krou writes: Simon Singh, a science writer, was accused of libel by the British Chiropractic Association due to an article he wrote in The Guardian in 2008 where he said that 'there was a lack of evidence for the claims some chiropractors made on treating certain childhood conditions such as colic and asthma.' In an initial ruling, the UK High Court ruled that Singh's words were fact, and not opinion, and therefore he could not rely on fair comment as a defence. However, a ruling today has overturned that decision, and has allowed Singh to appeal using the fair comment defence. This is an important victory for science, because if the original ruling had stood, 'it would have made it difficult for any scientist or science journalist to question claims made by companies or organisations without opening themselves up to a libel action that would be hard to win.' Coalition for Libel Reform added: 'This case has brought out of the woodwork the fact that so many other discussions are being killed, from discussions of cardiology to human rights to medicines. We're now pushing ahead for bigger changes to the law so that we have the kind of public interest defence that means it wouldn't have taken two years and £200,000 to find out whether Simon can defend himself.'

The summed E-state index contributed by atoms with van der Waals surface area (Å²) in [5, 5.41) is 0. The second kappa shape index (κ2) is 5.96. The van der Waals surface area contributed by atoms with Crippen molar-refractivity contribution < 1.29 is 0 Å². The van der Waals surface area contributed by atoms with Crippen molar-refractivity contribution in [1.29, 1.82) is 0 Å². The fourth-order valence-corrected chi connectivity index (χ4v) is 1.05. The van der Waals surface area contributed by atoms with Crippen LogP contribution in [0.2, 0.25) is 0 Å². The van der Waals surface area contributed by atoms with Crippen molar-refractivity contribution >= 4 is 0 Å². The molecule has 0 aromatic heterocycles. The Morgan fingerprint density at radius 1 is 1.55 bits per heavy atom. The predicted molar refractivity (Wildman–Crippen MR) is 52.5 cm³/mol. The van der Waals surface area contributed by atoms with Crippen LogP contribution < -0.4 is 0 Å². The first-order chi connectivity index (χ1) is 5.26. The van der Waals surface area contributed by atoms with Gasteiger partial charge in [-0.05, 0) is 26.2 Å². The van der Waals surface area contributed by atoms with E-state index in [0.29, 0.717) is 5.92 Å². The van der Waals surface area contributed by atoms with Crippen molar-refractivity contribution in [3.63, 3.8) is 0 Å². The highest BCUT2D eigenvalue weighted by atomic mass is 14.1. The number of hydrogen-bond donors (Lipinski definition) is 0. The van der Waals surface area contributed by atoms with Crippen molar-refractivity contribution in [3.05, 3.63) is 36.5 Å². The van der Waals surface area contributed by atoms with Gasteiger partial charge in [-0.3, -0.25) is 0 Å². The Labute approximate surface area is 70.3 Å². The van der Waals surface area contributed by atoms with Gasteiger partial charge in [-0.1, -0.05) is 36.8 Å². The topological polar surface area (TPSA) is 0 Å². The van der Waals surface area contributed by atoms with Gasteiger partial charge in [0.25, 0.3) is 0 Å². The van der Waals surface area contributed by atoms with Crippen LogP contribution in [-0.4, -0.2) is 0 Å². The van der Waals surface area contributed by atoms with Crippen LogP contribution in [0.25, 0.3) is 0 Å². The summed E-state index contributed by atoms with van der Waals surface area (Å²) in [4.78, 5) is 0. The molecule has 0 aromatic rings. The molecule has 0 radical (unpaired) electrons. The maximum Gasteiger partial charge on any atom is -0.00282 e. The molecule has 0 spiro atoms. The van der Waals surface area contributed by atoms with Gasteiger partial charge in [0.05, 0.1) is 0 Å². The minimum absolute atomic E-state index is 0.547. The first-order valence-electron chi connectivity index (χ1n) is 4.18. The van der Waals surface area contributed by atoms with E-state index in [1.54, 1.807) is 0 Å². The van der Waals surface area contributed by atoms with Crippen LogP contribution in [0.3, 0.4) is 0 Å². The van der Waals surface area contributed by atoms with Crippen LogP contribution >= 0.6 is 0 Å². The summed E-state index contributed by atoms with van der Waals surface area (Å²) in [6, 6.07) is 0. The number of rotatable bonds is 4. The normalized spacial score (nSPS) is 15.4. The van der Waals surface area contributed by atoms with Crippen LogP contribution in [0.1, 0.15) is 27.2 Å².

Computers are unreliable, but humans are even more unreliable.
Any system which depends on human reliability is unreliable.